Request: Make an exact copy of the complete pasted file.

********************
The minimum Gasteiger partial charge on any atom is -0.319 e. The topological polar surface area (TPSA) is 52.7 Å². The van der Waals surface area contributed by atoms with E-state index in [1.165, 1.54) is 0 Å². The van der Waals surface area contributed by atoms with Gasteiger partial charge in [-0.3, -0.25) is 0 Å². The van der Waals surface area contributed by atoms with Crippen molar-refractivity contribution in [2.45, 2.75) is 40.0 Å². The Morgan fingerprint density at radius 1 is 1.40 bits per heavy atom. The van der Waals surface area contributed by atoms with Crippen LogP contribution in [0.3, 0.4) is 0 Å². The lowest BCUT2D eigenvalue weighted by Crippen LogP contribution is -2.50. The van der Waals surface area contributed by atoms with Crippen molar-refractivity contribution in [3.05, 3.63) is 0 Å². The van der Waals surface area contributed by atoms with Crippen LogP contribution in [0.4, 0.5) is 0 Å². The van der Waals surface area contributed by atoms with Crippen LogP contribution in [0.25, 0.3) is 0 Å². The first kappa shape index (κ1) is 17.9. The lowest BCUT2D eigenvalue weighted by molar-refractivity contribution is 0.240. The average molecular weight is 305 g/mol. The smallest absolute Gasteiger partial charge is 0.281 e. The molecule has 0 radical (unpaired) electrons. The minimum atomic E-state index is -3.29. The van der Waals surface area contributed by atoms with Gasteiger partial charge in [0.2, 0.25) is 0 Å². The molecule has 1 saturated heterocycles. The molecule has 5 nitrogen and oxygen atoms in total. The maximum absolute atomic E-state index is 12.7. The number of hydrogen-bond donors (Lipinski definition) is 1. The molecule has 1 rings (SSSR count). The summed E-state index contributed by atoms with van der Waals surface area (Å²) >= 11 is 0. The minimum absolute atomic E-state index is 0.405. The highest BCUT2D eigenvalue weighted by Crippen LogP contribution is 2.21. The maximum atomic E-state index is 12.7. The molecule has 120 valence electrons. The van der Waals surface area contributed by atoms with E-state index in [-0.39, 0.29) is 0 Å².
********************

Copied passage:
The minimum Gasteiger partial charge on any atom is -0.319 e. The topological polar surface area (TPSA) is 52.7 Å². The van der Waals surface area contributed by atoms with E-state index in [1.165, 1.54) is 0 Å². The van der Waals surface area contributed by atoms with Gasteiger partial charge in [-0.3, -0.25) is 0 Å². The van der Waals surface area contributed by atoms with Crippen molar-refractivity contribution in [2.45, 2.75) is 40.0 Å². The Morgan fingerprint density at radius 1 is 1.40 bits per heavy atom. The van der Waals surface area contributed by atoms with Crippen LogP contribution in [0.3, 0.4) is 0 Å². The lowest BCUT2D eigenvalue weighted by Crippen LogP contribution is -2.50. The van der Waals surface area contributed by atoms with Crippen molar-refractivity contribution in [3.05, 3.63) is 0 Å². The van der Waals surface area contributed by atoms with Crippen LogP contribution in [0.4, 0.5) is 0 Å². The van der Waals surface area contributed by atoms with Crippen LogP contribution in [0.25, 0.3) is 0 Å². The first kappa shape index (κ1) is 17.9. The lowest BCUT2D eigenvalue weighted by molar-refractivity contribution is 0.240. The average molecular weight is 305 g/mol. The smallest absolute Gasteiger partial charge is 0.281 e. The molecule has 0 radical (unpaired) electrons. The minimum atomic E-state index is -3.29. The van der Waals surface area contributed by atoms with Gasteiger partial charge in [0.2, 0.25) is 0 Å². The molecule has 1 saturated heterocycles. The molecule has 5 nitrogen and oxygen atoms in total. The maximum absolute atomic E-state index is 12.7. The number of hydrogen-bond donors (Lipinski definition) is 1. The molecule has 1 rings (SSSR count). The summed E-state index contributed by atoms with van der Waals surface area (Å²) >= 11 is 0. The minimum absolute atomic E-state index is 0.405. The highest BCUT2D eigenvalue weighted by Crippen LogP contribution is 2.21. The maximum atomic E-state index is 12.7. The molecule has 120 valence electrons. The van der Waals surface area contributed by atoms with E-state index in [-0.39, 0.29) is 0 Å².